Covid killed so many of us – now the UK government fears our tears and rage | Michael Rosen | The Guardian

I came out of my dose of Covid and my time in intensive care not being able to stand up or walk, with one eye hardly seeing and one ear hardly hearing. Micro-bleeds in my brain have permanently knocked out the respective optic and auditory nerves. I readily admit that I look at the comments by Johnson and those scientists and feel aggrieved. And I’m not even the loved one of someone who died in that time. I’m not a health worker who lost a colleague at the very moment the PPE was insufficient or poor. On one occasion the PPE that came into my ward was secondhand and one piece had blood on it (as testified by the consultant).

I have been in meetings with people in this situation and many feel desolate, betrayed and abandoned. All the more so, when they hear people telling us that it was a “scamdemic” or that we had underlying health problems or that we were so old we were going to cop it soon anyway. One famous journalist reassured me that she knew I had been ill, “but,” she added, “you are 74”. That “but” is doing a lot of work. What’s “but” about being 74? Are my days less valid than her days, I asked myself. What kind of social contract do we have with each other in which I can be dispensable because I’m 74?

Meanwhile, this great invention, the NHS, saved my life, taught me how to walk, helped me help myself get fit, through the gloriously cooperative labours, skills, knowledge and experience of hundreds of people, many from (or with origins in) many different parts of the world. When I meet any of the nurses, doctors, physios or occupational therapists who looked after me, I am moved to tears.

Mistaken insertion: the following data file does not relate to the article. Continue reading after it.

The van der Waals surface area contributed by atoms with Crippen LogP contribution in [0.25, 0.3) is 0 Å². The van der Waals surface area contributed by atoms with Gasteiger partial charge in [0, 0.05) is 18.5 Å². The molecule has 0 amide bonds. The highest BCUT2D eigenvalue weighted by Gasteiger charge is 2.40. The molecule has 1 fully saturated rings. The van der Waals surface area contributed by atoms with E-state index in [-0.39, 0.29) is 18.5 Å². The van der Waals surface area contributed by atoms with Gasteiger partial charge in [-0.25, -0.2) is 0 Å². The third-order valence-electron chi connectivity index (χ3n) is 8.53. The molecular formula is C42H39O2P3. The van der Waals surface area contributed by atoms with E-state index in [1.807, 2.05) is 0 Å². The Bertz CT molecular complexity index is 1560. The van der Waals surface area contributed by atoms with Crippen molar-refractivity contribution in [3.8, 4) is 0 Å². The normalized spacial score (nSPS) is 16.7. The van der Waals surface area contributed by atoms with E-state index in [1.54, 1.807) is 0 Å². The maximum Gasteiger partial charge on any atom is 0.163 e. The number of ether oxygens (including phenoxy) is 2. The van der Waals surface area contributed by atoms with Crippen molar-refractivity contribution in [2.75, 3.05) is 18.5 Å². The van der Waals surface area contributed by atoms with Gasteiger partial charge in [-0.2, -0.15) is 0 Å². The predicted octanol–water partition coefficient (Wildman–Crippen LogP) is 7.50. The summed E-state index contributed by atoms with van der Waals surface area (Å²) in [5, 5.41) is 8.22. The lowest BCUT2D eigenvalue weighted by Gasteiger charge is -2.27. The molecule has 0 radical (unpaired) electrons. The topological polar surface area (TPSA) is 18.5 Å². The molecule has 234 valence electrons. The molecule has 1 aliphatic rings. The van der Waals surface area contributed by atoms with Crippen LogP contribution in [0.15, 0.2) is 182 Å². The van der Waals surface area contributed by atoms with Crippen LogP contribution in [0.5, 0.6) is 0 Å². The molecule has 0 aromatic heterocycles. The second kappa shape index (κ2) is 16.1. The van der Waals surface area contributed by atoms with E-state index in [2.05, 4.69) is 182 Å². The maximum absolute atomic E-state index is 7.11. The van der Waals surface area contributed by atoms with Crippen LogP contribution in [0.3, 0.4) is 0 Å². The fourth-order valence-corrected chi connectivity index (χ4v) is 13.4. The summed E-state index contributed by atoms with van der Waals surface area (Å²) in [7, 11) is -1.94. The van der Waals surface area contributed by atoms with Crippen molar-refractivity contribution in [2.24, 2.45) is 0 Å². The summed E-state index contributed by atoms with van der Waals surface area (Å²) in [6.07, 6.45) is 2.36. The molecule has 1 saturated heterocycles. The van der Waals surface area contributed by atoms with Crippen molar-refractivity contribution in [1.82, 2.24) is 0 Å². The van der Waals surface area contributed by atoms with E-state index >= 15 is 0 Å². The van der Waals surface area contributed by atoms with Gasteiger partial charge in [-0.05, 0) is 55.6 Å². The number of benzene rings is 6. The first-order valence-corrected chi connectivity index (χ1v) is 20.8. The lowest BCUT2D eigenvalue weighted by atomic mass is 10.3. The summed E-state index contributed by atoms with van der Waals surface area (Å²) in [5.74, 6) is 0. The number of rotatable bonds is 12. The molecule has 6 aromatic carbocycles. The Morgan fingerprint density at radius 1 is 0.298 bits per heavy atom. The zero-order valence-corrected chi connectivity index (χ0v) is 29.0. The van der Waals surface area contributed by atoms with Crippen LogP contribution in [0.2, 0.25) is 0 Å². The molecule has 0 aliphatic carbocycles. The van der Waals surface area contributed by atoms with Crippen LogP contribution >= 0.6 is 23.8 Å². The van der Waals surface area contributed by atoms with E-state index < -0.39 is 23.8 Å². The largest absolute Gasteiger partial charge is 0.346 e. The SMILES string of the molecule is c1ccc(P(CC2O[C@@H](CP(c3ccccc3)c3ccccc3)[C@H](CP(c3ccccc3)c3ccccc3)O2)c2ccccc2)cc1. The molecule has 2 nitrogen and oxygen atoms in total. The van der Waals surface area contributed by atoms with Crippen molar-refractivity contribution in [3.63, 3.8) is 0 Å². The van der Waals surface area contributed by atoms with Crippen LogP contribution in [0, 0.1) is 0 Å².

To my mind, they represent the best of us; togetherness in the face of danger and loss. And, take it from me, they have suffered and are still suffering. Some have been unable to go back to the wards. When I signed permission for me to be put into induced sleep, I was told I had a 50:50 chance of waking up. It turned out to be a slightly better ratio: 58% of us survived; 42% died. That’s a lot of death for young health workers to cope with.

Actually, 200,000 is a lot of death for all of us to cope with. I wait – and keep waiting – for that national moment, that service in St Paul’s, that official gathering where we can all reflect at the same time on what has happened to us. Because the deaths have happened to us as individuals – and not in a public shared way, in some horrific act of war or genocide – it has become easier to tidy it away. The burden of the national and social trauma is being carried by us in our families and personal relationships. It’s almost as if this government that went into the pandemic mocking the public health response is afraid of our tears and our rage.

Source: Covid killed so many of us – now the UK government fears our tears and rage | Michael Rosen | The Guardian